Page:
Help: merge-tools

Merge Tools

    To merge files Mercurial uses merge tools.

    A merge tool combines two different versions of a file into a merged file.
    Merge tools are given the two files and the greatest common ancestor of
    the two file versions, so they can determine the changes made on both

    Merge tools are used both for "hg resolve", "hg merge", "hg update", "hg
    backout" and in several extensions.

    Usually, the merge tool tries to automatically reconcile the files by
    combining all non-overlapping changes that occurred separately in the two
    different evolutions of the same initial base file. Furthermore, some
    interactive merge programs make it easier to manually resolve conflicting
    merges, either in a graphical way, or by inserting some conflict markers.
    Mercurial does not include any interactive merge programs but relies on
    external tools for that.

    Available merge tools

    External merge tools and their properties are configured in the merge-
    tools configuration section - see hgrc(5) - but they can often just be
    named by their executable.

    A merge tool is generally usable if its executable can be found on the
    system and if it can handle the merge. The executable is found if it is an
    absolute or relative executable path or the name of an application in the
    executable search path. The tool is assumed to be able to handle the merge
    if it can handle symlinks if the file is a symlink, if it can handle
    binary files if the file is binary, and if a GUI is available if the tool
    requires a GUI.

    There are some internal merge tools which can be used. The internal merge
    tools are:

       Uses the internal non-interactive simple merge algorithm for merging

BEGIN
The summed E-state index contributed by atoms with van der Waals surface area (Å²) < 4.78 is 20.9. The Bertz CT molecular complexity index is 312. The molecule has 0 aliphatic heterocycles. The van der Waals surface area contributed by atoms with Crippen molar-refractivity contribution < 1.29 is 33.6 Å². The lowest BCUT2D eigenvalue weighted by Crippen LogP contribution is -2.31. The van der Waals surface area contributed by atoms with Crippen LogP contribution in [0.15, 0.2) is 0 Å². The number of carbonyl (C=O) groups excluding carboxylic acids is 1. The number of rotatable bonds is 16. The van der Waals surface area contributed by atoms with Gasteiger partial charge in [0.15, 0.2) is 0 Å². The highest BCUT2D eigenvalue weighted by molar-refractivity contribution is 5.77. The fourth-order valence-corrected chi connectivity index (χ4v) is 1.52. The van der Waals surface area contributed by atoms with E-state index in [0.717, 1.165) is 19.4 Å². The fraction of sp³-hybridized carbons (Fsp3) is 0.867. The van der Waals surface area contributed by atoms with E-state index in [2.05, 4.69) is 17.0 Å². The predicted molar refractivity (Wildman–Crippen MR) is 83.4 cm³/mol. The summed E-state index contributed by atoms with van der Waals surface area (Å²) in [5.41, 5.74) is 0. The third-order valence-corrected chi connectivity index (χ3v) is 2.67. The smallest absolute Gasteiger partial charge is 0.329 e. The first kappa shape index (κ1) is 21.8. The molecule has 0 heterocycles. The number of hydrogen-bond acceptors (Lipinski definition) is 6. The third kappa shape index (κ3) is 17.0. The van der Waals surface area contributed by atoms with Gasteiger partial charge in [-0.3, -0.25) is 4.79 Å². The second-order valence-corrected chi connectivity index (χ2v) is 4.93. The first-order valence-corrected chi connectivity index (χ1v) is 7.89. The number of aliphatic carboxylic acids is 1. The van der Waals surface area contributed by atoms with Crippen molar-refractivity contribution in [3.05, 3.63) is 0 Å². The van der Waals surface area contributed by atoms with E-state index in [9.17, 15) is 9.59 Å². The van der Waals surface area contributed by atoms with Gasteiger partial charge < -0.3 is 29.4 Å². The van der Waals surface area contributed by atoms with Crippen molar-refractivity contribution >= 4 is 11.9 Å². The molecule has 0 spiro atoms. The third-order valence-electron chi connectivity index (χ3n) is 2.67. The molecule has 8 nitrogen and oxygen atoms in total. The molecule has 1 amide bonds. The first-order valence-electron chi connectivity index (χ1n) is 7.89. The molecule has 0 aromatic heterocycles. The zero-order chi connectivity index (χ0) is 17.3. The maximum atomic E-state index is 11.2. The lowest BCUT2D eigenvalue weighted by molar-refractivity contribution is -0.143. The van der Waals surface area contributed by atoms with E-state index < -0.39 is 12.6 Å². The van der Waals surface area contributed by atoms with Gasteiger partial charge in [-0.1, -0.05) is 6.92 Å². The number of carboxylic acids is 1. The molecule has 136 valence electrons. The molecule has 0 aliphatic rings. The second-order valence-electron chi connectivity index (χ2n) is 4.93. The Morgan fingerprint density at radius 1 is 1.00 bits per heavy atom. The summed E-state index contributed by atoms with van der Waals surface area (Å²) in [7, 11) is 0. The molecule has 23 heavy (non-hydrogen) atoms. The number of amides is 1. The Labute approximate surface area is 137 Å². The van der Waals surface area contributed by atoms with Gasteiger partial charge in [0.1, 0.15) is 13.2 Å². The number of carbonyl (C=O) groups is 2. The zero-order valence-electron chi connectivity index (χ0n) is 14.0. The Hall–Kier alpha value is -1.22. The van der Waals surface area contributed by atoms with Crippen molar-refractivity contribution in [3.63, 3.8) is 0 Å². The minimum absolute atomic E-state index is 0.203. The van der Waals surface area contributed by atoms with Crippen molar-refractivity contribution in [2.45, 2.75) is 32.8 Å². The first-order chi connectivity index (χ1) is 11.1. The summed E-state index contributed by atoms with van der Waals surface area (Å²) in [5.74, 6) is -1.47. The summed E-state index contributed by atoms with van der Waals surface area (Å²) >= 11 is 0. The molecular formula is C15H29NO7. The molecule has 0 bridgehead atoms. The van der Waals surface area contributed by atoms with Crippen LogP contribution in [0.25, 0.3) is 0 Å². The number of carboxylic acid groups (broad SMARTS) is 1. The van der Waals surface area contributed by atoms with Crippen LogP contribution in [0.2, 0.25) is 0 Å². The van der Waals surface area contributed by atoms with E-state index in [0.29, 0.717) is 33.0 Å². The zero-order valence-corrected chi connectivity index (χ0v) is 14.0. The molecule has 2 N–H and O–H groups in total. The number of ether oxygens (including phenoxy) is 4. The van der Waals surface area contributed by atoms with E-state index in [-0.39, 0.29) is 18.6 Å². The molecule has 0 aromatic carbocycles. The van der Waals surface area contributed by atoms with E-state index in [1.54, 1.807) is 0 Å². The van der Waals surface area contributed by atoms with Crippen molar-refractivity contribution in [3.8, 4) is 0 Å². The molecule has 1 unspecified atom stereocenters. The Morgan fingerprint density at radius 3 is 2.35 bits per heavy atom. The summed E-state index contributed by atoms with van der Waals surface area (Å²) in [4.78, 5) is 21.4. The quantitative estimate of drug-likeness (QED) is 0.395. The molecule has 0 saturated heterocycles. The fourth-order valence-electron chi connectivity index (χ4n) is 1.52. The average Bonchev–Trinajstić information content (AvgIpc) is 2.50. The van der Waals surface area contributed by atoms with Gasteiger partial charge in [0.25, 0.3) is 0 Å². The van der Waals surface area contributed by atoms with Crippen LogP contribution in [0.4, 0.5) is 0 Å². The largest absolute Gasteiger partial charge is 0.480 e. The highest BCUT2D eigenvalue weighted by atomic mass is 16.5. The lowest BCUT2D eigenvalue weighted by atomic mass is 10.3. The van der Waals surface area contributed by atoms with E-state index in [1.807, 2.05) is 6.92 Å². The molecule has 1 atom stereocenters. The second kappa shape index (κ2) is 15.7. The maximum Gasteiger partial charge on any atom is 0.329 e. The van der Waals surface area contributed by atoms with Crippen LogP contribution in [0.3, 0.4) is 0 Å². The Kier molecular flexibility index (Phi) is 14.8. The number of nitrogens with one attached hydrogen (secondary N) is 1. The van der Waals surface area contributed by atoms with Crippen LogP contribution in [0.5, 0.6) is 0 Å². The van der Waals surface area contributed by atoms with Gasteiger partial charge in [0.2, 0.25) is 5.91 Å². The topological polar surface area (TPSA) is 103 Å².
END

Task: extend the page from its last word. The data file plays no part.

files. It will fail if there are any conflicts and leave markers in the
       partially merged file.

       Rather than attempting to merge files that were modified on both
       branches, it marks them as unresolved. The resolve command must be used
       to resolve these conflicts.

       Uses the local version of files as the merged version.

       Uses the other version of files as the merged version.

       Asks the user which of the local or the other version to keep as the
       merged version.

       Creates three versions of the files to merge, containing the contents
       of local, other and base. These files can then be used to perform a
       merge manually. If the file to be merged is named "a.txt", these files
       will accordingly be named "a.txt.local", "a.txt.other" and "a.txt.base"
       and they will be placed in the same directory as "a.txt".

    Internal tools are always available and do not require a GUI but will by
    default not handle symlinks or binary files.

    Choosing a merge tool

    Mercurial uses these rules when deciding which merge tool to use:

    1. If a tool has been specified with the --tool option to merge or
       resolve, it is used.  If it is the name of a tool in the merge-tools
       configuration, its configuration is used. Otherwise the specified tool
       must be executable by the shell.
    2. If the "HGMERGE" environment variable is present, its value is used and
       must be executable by the shell.
    3. If the filename of the file to be merged matches any of the patterns in
       the merge-patterns configuration section, the first usable merge tool
       corresponding to a matching pattern is used. Here, binary capabilities
       of the merge tool are not considered.
    4. If ui.merge is set it will be considered next. If the value is not the
       name of a configured tool, the specified value is used and must be
       executable by the shell. Otherwise the named tool is used if it is
    5. If any usable merge tools are present in the merge-tools configuration
       section, the one with the highest priority is used.
    6. If a program named "hgmerge" can be found on the system, it is used -
       but it will by default not be used for symlinks and binary files.
    7. If the file to be merged is not binary and is not a symlink, then
       "internal:merge" is used.
    8. The merge of the file fails and must be resolved before commit.

       After selecting a merge program, Mercurial will by default attempt to
       merge the files using a simple merge algorithm first. Only if it
       doesn't succeed because of conflicting changes Mercurial will actually
       execute the merge program. Whether to use the simple merge algorithm
       first can be controlled by the premerge setting of the merge tool.
       Premerge is enabled by default unless the file is binary or a symlink.

    See the merge-tools and ui sections of hgrc(5) for details on the
    configuration of merge tools.

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